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Can you spot a fake?

Star of David armband worn by ghetto police (fake) and Jewish ghetto police desk seal (fake)

If you were shopping in a market in Thailand and came across a cheap Kate Spade handbag, you would probably be right in thinking that the bag is a reproduction or a fake. When you can’t afford the real thing but you want it anyway, a fake is a good stand in.

But what when the fake is Holocaust related and how can you tell the difference between a fake and a real item from the Holocaust?

This question was brought home to me recently when a lovely man came in to the Sydney Jewish Museum to donate items that he purchased from an antique store in NSW, believing them to be Holocaust memorabilia.

As a curator in a history Museum I have a duty to ensure that what we collect and display is authentic. There is a difference between a fake and a replica – and that is intention. A fake is presented as an original object and is intended to mislead or deceive. A replica or facsimile on the other hand, is something the Museum supports in preserving our original material.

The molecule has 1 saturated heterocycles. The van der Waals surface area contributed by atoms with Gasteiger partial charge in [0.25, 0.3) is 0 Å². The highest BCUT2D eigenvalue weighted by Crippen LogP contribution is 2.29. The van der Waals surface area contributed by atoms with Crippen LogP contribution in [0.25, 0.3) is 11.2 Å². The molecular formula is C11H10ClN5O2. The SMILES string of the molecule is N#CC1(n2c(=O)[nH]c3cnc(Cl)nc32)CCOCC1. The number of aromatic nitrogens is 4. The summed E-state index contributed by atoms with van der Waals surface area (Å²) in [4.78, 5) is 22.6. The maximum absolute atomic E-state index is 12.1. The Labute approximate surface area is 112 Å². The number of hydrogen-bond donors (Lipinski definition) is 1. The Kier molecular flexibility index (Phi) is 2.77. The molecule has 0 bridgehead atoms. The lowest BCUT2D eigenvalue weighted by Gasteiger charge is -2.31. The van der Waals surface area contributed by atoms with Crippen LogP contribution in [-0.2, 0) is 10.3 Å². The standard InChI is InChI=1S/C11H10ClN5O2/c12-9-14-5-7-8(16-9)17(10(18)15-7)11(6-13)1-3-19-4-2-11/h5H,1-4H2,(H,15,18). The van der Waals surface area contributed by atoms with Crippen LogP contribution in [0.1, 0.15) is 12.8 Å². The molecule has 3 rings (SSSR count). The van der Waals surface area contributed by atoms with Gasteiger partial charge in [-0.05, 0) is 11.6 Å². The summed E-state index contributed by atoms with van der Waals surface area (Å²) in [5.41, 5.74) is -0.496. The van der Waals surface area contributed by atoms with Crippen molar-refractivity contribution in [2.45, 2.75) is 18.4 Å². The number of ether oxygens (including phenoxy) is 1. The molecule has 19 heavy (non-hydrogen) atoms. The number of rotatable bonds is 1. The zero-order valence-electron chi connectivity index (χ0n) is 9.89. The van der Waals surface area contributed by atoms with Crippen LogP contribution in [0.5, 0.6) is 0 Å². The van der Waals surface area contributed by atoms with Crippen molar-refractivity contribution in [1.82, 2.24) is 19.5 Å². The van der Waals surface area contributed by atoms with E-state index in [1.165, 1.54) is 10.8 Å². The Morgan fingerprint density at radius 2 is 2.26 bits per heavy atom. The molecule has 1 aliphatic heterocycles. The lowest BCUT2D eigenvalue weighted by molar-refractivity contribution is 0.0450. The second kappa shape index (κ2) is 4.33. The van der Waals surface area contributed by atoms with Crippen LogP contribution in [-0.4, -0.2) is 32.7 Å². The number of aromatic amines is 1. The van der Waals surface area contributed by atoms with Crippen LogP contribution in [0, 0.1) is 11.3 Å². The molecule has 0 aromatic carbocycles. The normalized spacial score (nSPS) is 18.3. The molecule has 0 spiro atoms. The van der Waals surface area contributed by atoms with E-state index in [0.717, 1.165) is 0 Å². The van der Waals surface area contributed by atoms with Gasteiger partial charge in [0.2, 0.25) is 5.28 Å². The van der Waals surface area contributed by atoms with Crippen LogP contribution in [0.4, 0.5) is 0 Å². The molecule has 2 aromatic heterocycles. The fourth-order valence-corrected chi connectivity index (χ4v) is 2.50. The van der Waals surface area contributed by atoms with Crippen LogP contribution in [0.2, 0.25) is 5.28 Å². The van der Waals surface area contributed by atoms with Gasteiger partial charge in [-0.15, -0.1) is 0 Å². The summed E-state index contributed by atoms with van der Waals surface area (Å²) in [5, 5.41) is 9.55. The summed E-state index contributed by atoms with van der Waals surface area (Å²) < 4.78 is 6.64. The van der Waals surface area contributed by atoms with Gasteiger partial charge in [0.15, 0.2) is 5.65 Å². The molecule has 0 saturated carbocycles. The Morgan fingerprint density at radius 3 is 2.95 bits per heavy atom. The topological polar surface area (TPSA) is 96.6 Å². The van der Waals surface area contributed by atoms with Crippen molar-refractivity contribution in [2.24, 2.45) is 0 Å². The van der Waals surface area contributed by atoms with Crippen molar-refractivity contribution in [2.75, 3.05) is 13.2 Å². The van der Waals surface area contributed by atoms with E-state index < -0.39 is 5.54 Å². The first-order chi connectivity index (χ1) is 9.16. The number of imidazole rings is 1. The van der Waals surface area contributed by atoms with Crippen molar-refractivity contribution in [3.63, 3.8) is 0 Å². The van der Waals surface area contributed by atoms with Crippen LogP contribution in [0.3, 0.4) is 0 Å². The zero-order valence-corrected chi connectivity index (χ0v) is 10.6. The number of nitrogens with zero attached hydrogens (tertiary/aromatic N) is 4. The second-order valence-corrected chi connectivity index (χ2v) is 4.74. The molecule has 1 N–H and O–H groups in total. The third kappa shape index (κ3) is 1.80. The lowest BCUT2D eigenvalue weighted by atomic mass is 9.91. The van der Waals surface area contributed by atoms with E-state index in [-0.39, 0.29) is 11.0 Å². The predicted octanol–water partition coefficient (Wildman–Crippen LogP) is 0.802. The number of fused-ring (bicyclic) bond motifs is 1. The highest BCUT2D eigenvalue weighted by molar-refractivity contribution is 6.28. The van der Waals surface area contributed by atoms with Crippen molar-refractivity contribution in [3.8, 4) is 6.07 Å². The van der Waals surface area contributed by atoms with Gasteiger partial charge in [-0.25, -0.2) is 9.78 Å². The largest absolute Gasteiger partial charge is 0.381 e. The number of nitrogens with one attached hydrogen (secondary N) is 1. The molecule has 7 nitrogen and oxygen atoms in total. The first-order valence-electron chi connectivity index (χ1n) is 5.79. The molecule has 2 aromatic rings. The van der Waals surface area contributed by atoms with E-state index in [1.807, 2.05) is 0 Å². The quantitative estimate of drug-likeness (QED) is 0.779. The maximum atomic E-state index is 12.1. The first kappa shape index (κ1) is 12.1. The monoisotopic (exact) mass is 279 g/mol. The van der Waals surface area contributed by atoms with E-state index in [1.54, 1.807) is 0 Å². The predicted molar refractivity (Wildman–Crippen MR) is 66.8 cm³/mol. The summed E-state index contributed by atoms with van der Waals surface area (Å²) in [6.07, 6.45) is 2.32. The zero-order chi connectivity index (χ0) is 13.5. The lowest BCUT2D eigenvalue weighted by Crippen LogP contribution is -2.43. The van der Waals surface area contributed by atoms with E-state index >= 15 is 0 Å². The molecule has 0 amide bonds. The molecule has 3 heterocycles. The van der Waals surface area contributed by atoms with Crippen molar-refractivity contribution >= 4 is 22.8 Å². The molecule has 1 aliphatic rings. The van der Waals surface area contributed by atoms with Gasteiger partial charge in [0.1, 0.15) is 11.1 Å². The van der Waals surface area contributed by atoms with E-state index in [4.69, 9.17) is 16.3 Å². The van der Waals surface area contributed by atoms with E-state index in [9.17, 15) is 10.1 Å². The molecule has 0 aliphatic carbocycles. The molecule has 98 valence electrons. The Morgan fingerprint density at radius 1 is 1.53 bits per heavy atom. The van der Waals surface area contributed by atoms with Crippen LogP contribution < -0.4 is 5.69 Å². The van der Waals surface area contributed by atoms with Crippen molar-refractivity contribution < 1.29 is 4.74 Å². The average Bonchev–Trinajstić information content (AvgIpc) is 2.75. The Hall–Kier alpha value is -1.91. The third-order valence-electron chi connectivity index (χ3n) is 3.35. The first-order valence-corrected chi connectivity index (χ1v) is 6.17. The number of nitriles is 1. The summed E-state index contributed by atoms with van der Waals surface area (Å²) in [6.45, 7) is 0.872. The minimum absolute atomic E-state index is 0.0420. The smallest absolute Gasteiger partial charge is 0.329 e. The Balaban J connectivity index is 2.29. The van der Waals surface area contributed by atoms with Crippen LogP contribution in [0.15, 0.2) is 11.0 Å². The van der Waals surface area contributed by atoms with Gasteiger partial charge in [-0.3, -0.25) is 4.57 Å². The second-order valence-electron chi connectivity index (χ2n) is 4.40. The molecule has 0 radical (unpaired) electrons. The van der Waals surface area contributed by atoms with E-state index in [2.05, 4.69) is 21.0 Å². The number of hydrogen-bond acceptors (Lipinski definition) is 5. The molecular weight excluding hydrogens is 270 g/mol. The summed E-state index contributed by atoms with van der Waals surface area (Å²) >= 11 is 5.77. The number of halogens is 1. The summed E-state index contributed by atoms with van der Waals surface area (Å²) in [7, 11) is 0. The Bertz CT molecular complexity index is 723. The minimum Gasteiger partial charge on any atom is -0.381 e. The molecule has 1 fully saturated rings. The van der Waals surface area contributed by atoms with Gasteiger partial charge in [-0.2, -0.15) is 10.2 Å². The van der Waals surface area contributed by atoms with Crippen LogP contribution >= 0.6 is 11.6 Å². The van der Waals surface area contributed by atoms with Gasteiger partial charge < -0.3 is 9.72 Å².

We get donations from the public who are unaware that they have purchased a fake and we also get donations from the public who wish to remove fakes from circulation to avoid any long term confusion with it being genuine. So we have decided to collect these fakes even though we will not formerly process them into the collection nor ever display them.

There is a proliferation of fakes on the market and we wish to spread the word to the public to be skeptical and to recognise the importance of provenance to the integrity of an artefact. The vast majority of our collection consists of artefacts donated directly by Holocaust survivors or their descendants and thus there is a direct link between the object, the survivor and the memory that goes along with it.

Fakes do not memorialise the Holocaust. Merchandising any aspect of the Holocaust serves no purpose other than to earn money from the suffering of others.

Author: Roslyn Sugarman, Head Curator